Advice for Tenants on Rent and Rent Increases

Advice for Tenants on Rent and Rent Increases

With the UK’s rental sector continuing to grow steadily, it’s a good idea to remind both old and new tenants of some of the rights they have with regards to certain aspects of renting.


For example, many tenants don’t realise they can challenge the amount of rent they have to pay via a Housing Tribunal. Bear in mind that this is an option that should only be considered if the tenant discovers the rent they are paying is grossly disproportionate to the market value of the property, such as their rent being a lot higher than similar rental properties in the area. Usually such a difference in value should be discovered long before a tenancy agreement is signed, though again it is those new to the sector that are often caught out.


There’s more to know as well with regard to rent increases so we will focus on that below;


How to Deal with Rent Increases

A landlord has every right to increase the rent as they see fit and in accordance with contracts still active between landlord and tenant. As explained in general above, if the tenant deems the rent rise to be unfair, there are options open to them.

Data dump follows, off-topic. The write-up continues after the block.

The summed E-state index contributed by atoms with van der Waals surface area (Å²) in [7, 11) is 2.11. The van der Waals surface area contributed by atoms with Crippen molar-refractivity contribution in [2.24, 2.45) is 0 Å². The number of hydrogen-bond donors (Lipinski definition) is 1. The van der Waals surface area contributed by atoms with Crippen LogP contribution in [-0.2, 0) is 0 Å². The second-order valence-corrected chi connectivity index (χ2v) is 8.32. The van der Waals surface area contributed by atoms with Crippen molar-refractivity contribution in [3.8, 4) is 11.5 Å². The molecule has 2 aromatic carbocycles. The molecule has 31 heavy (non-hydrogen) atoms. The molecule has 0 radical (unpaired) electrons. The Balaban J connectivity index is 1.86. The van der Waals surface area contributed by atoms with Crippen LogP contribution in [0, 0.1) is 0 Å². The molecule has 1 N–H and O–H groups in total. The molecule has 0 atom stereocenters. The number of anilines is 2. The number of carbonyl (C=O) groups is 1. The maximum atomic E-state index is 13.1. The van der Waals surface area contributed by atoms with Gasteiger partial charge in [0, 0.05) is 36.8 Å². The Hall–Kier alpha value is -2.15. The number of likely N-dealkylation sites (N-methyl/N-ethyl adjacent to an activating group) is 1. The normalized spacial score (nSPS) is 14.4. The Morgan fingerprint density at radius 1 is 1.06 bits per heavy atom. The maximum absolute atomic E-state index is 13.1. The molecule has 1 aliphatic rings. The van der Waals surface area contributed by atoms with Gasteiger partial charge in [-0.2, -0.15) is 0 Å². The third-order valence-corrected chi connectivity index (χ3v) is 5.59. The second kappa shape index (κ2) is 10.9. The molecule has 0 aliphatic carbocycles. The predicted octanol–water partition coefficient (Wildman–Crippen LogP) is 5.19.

Usually tenants sign Fixed Term Tenancy agreements, in which the rent will be agreed upon, but once this contract comes to an end, the landlord is then within his or her rights to increase the rent when offering a new Fixed Term Tenancy contract. However, a tenant does not necessarily have to accept it, though in all likelihood refusal to do so will require them to move out. If a tenant rejects the new rental terms, then the landlord must give them two months’ notice to leave. The tenant will then continue to pay the rent according to the previous agreement for the notice period.


If the landlord does not offer a new Fixed Term Tenancy agreement once the original one ends, then what is known as a Periodic Tenancy comes into action. This means the previous tenancy agreement rolls on from one rental period to the next (a rental period is usually one month). It will continue until the landlord formally informs the tenant – via a Landlord’s Notice – that the rent is going to be increased from a certain date.


Appealing Against Unfair Rent Increases

If a landlord has proposed raising the rent to what the tenant believes to be an unfair level according to similar rent prices in the area, they can appeal to a Housing Tribunal who will then decide on the fair amount to be paid. However, the appeal must be made before the date of the proposed new rent or the tenant will be legally obliged to pay the new rent amount.

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